These are usually made up of the following key indicators:
Visits is the term used to describe all website visitors. The goal is to get as many visits as possible, because the more visitors a website can book, the higher the number of prospects that can be converted into leads.
As leads site visitors are referred to the relevant already in exchange for their contact information content have received.
Marketing Qualified Leads (MQL) are those among the contacts who correspond to the intended target group and can thus develop into potential buyers.
Sales Qualified Leads (SQL) are contacts who have sufficient financial resources and the necessary motivation to implement a specific project quickly.
Step 2: Lead Nurturing:
In order for leads to make the leap from mere prospects to customers, they must first be prepared for this using a qualification process. This is where Marketing Qualified Leads come into play, those from marketing using lead nurturing to be further developed into Sales Qualified Leads. The status as MQL already implies that the lead is interested in the performance of a company. A prospect is not to be equated with a customer. Rather, at this point it is the task of the marketing department to convert the MQL into a sales qualified lead. In concrete terms, lead nurturing means that the lead is supplied with high-quality content that is tailored to its areas of interest.
On the one hand, this creates a relationship with the lead and the customer interest is kept at a constant level. At the same time, this offers the opportunity to collect relevant information about the prospect for sales. The number of leads generated in this way is less important than the quality of the leads.
Step 3: Lead Scoring:
In order to determine whether a Marketing Qualified Lead is ready to be handed over to sales, it is necessary to evaluate the lead's degree of maturity in advance. Ideally, the sales department only receives those leads that can be assumed to be open and ready to ultimately be confronted with a purchase offer. However, in order to be able to determine the customers with the greatest potential with regard to a future purchase decision, lead scoring has to be used as a valuation method. In addition, many marketing automation systems can simplify lead scoring, as many of these systems support the establishment of a points system. The point system is determined individually in advance.
The maturity level of a lead can be classified by using lead scoring models. The following models can be used complementarity:
Behavior-based scoring models evaluate all activities of a lead that are carried out in connection with the content that is fed to a prospect via lead nurturing, using a point scale. Activities that are included in the evaluation are, for example, the rate of e-mails opened, the number of website visits and the number of downloaded content.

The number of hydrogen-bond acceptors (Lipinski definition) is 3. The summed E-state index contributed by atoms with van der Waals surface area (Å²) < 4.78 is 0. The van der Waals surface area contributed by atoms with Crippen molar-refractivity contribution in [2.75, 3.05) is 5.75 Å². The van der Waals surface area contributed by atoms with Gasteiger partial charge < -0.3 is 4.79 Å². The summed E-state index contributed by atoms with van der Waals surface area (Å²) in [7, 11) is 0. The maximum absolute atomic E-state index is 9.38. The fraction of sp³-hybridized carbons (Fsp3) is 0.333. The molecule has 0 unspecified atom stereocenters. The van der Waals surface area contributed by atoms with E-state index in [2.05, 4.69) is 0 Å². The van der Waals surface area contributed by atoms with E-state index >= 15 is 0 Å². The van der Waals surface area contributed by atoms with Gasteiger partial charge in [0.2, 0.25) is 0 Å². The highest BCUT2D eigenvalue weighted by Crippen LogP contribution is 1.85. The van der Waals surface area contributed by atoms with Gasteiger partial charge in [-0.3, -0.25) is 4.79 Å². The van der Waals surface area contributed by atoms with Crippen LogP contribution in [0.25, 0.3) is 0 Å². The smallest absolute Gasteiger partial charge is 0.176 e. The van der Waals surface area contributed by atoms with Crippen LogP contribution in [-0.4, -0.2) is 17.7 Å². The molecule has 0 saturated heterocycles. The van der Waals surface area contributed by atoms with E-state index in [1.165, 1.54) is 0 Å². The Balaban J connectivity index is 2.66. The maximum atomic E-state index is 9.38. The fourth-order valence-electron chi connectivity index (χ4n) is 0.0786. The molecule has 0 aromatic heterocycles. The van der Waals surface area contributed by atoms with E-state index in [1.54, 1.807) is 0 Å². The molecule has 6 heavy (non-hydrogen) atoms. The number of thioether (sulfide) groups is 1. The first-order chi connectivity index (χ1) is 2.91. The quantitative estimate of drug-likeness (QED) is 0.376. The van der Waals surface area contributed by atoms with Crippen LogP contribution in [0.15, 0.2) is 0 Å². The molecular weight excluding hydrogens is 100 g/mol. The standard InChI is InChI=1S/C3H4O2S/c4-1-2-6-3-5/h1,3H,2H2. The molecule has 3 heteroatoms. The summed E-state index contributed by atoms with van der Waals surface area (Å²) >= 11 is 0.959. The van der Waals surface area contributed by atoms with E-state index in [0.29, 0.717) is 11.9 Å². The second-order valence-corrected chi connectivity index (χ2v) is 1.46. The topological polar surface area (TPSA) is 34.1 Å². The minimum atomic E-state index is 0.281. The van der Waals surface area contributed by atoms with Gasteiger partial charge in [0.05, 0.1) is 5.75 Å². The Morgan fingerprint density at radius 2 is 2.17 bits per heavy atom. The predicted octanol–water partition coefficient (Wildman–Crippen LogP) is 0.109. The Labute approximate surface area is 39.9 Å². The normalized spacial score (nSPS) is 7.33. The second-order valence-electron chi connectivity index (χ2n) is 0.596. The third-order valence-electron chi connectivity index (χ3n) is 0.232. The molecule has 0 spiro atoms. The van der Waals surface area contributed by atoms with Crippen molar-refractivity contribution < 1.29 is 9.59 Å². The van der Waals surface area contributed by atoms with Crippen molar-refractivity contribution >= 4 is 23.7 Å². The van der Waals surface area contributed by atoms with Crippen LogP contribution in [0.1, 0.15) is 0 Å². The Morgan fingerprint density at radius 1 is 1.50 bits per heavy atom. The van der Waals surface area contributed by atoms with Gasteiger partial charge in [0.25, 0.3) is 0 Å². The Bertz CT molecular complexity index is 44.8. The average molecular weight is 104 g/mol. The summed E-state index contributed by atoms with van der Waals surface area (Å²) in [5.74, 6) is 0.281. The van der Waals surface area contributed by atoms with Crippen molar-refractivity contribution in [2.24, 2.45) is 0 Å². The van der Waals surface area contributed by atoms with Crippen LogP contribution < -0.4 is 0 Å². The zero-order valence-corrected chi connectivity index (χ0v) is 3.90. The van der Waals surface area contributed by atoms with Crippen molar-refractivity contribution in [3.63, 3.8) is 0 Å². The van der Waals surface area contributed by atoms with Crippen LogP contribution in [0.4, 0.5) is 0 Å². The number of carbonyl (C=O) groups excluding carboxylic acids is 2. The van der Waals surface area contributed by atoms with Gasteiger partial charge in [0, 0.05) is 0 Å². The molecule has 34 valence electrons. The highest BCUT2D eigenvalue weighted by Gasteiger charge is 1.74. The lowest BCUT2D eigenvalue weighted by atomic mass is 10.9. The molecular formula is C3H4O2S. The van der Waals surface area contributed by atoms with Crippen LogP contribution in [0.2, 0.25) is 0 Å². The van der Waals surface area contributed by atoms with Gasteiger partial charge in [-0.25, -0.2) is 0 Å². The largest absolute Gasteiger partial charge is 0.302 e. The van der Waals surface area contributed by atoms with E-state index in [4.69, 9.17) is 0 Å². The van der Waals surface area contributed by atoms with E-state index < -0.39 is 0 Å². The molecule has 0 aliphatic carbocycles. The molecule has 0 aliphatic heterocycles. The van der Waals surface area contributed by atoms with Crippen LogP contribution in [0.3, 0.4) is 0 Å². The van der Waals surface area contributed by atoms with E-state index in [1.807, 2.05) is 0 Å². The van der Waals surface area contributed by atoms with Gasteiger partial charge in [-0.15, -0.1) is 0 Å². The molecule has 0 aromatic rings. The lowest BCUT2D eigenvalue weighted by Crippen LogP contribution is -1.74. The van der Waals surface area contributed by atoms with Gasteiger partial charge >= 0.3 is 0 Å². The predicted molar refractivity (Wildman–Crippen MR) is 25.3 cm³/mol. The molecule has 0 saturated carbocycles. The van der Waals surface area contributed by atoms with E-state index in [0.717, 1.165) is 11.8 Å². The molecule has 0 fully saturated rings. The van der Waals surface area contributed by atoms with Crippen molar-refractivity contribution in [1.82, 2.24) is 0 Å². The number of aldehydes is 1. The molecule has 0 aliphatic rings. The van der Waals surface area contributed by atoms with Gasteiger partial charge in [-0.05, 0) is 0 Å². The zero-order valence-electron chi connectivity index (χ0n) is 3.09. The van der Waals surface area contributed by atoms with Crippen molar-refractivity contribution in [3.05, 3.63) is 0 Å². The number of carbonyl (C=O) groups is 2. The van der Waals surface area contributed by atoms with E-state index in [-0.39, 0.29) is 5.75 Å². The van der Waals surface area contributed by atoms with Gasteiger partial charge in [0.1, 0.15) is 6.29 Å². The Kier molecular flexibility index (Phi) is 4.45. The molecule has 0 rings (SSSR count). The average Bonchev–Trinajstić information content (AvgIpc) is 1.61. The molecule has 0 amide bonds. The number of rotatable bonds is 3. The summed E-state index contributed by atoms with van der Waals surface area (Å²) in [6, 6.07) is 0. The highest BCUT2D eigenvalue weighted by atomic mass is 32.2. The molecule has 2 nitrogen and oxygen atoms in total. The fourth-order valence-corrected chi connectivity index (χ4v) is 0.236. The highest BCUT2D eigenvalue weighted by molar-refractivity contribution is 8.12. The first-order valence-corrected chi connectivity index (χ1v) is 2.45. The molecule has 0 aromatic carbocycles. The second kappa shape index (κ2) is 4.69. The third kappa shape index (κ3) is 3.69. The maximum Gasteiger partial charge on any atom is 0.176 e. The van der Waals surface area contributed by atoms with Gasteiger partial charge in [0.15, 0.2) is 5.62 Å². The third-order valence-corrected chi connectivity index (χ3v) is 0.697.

Profile-based scoring models relate to the general conditions of the respective lead. Facts such as the industry and the function of the contact person in the company are examined carefully. The background of a lead provides information about the extent to which it fits into the sales target group. Leads in higher positions, for example, are to be assessed as more qualitative, as they basically have a certain decision-making power and thus a better connection point for a sale can be created.
3.4. Social selling
One method that serves as a further support for lead generation is social selling. The customer journey is now largely digital, and customers and interested parties use the possibilities of the Internet to obtain the information they need. At the same time, a majority of B2B buyers frequent social networks such as LinkedIn on a professional level and platforms such as Facebook or Instagram in a private context. During Internet research, potential customers will sooner or later come across the social channels that a company operates on their own. Although not every social network is fully suitable for this, it is still worthwhile to use social media to target customers and thereby engage in so-called social selling. But clumsy sales pitches are out of place on social media, because first and foremost one should focus on gaining the trust of customers and building a long-term relationship with them. Specifically, it is about positioning yourself as an expert through interaction with the customer, conveying authenticity and thus building a basis of trust.
The focus is not on wanting to sell the customer a product directly via social media, but rather on showing genuine interest in the customer, strengthening the customer relationship and, for example, supporting him in solving problems. In addition, business customers have a lot of know-how and background knowledge and consequently have higher expectations than is the case, for example, in the B2C area. That is why B2B buyers also require that expert contact on social media that can understand the technical and economic challenges of their company. This presents B2B salespeople with the challenge of distancing themselves from the classic sales perspective and instead taking on an advisory position. In this role, B2B salespeople, hand in hand with social selling, are now following the method of consultative selling.